Whatever the form of the state underpin which is adopted, it will for most people be the savings they make on top which will determine whether they achieve the income in retirement which they are aiming for. This has been the rationale for all our informed choice measures designed to inform people and make it possible for them to take control of their retirement planning.

As we embrace social and economic change; as people find themselves doing ten jobs in a career instead of one – or even having several careers – the support people require to stay in employment and to build their retirement income must also adapt to reflect fundamental changes in our society.

That’s why we are renewing the welfare state – with welfare reform proposals in the New Year that will go further in tailoring the support we provide to meet the new demands of individuals in the 21st century. And it’s why concepts such as portability and risk-sharing are becoming increasingly important for the success of private pension provision.

But two truths remain. First – work is the best pensions policy. We can’t tackle inequality of outcome in retirement without also tackling inequality of outcome during working life. And the workplace is the key. That’s why our aspiration of an 80% employment rate is so important. And we’re making progress – yesterday’s employment statistics showed the national employment rate back up to within a whisker of 75% – with 123,000 more people in work this quarter and over 330,000 more than last year.

The shape of the welfare state is crucial in the way we support people to prepare for retirement. To meet the challenges of supporting an ever healthier – but ever older population – we can’t afford to be denied the skills and contributions of all those who can and want to work. Our welfare reforms will be designed to capture this potential. The reforms will develop active support to help people contribute; they will be underpinned by the values of inclusiveness; they will balance rights and responsibilities. Respect for the individual will be matched by respect by the individual for society; and the need to help people lift leave dependency behind while continuing to provide support for those who simply can not work.

In all of this, nothing can be allowed to detract from the paramount importance of employer-sponsored pension provision. Employers are key and will continue to be the key to successful long-term pensions reform. It is impossible to envisage a successful future pension system which does not have a central role for employers at its heart.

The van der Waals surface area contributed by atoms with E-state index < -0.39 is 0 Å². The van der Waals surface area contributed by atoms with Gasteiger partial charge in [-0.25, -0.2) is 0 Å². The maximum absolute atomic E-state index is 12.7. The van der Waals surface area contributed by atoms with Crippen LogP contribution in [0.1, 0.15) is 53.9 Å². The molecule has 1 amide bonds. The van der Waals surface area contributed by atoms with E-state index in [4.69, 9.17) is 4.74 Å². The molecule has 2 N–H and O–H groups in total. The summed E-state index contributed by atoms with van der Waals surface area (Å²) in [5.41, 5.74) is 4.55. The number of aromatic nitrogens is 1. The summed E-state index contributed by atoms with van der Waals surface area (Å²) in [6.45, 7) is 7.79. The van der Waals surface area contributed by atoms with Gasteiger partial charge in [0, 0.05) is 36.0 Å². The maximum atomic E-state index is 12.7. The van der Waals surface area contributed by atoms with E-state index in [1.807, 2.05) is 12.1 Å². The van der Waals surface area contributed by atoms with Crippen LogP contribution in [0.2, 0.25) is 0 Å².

The evidence speaks for itself. In 2004, nearly 80% of funded pension contributions came from employers. An employer contribution adds value to the pensions saving of an individual – and it acts as a catalyst for action from the employee too.

Research published earlier this month shows that with little or no employer contribution, the provision of information and advice alone in the workplace had very little impact on savings behaviour, on pensions knowledge or on attitudes towards pensions. It is very striking that the average take-up of a stakeholder pension where there is an employer contribution is around 70%. Where there isn’t a contribution it’s 13%.

Today’s NAPF survey again shows that participation rates are higher where employers operate auto-enrolment. Our own case study research has also shown auto-enrolment to be effective for increasing pension scheme membership, reducing administrative burdens for employers and pension providers and also making the whole process simpler for employees.

So I’m grateful to NAPF for vital pro-active work in supporting occupational pensions and in offering guidance to schemes to help them understand – and sometimes benefit from – new legislation. The new NAPF guidance on clearance is a good example. And all that work is going to be just as vital to our success in the future as it has been in the past.

Better Regulation

The contribution of the new Pensions Regulator is making sure that pension liabilities are being treated with a new seriousness today, and that is very welcome, but it isn’t blocking corporate re-structures. The case of Marconi is particularly encouraging – the takeover has gone ahead in a way that promises opportunities for employees; the shareholders are satisfied; and the trustees, who took independent advice, are also satisfied there will be appropriate protection for members’ benefits.